US President Barack Obama, in a populist step designed to appeal to voters, will propose a “Buffett Tax” on people making more than US$1 million a year as part of his deficit recommendations to Congress today.
Such a proposal, among suggestions to a congressional super-committee expected to seek up to US$3 trillion in deficit savings over 10 years, would appeal to his Democratic base ahead of next year’s election, but may not raise much in revenues.
White House Communications Director Dan Pfeiffer said in a tweet on Saturday the tax would act as “a kind of AMT” (Alternative Minimum Tax) aimed at ensuring millionaires pay a minimum rate of tax that at least matches that of middle-class families.
The “Buffett Tax” refers to billionaire US investor Warren Buffett, who wrote earlier this year that rich people like him often pay less in tax than those who work for them due to loopholes in the tax code and can afford to pay more.
Obama will lay out his recommendations in White House Rose Garden remarks at 10:30am today and is expected to urge steps to raise tax revenue as well as cuts in government spending.
Those could include reforms of the Medicare and Medicaid government healthcare programs for elderly and poorer Americans. The White House has already said Obama would not recommend any changes to the popular Social Security federal retirement plan.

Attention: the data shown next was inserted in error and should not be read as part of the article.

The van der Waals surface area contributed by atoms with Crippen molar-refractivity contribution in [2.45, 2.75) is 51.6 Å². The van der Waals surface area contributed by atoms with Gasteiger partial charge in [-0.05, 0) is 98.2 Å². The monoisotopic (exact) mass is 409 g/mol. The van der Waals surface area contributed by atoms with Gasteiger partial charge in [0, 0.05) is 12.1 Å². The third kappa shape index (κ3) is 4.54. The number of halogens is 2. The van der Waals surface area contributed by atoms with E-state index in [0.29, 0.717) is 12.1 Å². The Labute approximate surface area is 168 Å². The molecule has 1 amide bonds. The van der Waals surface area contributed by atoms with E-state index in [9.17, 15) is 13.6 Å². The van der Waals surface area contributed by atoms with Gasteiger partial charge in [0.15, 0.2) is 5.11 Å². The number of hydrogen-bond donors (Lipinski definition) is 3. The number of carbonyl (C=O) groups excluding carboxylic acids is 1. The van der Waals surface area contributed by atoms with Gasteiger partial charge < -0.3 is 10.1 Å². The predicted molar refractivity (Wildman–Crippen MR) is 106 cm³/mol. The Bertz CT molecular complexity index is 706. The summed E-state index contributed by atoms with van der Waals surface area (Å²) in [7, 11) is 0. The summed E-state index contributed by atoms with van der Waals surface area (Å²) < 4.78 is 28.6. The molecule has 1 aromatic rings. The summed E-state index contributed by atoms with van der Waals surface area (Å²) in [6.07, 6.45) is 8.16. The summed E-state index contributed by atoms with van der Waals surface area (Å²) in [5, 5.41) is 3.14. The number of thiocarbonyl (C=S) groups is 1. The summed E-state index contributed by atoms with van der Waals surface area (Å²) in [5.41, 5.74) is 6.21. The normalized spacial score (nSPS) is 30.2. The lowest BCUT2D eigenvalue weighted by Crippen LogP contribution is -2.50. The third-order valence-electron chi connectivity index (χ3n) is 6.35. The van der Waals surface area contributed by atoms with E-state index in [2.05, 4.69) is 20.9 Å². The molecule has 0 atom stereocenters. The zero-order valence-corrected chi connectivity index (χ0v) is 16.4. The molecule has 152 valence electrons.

Obama, who has been hammered in opinion polls over his handling of the faltering economy, wants to use his plan to counter Republican claims he is a “tax-and-spend” liberal as he campaigns for re-election next year.
Congress is at liberty to ignore his suggestions and Republicans, who control the US House of Representatives, have said that they would not agree to tax hikes.
If the president pushes for tax increases that stand little chance of being passed by a divided Congress, it may help him blame lawmakers for thwarting his plans at a time when the public’s opinion of the US Congress has touched record lows.
However, he is also under pressure to show leadership after rating agency Standard and Poor’s cut the US’ “AAA” credit rating, and as investors scrutinize Washington for evidence it can curb the country’s towering deficit and mounting debt.
The super-committee of six Democratic and six Republican lawmakers must find at least US$1.2 trillion in deficit savings before the end of the year to avoid painful automatic cuts, and is mandated to seek savings of up to US$1.5 trillion.
Those savings are on top of US$917 billion in deficit reduction agreed to in last month’s deal to raise the US debt limit and Obama wants the super-committee to go further.
Obama has separately urged the super-committee to consider US$467 billion in tax increases on top of that goal to pay for a jobs bill he unveiled earlier this month.
He has repeatedly called on Congress to close tax loopholes for “millionaires and billionaires” as he seeks to draw a sharp distinction between himself and the Republicans before next year’s election.
The Buffett Tax could help energize Obama’s base by highlighting a feature of the US tax code that allows the super rich to pay lower rates of tax than less wealthy Americans because much of their income comes from investments.
Those are taxed at 15 percent, compared with income tax rates of 10 to 35 percent.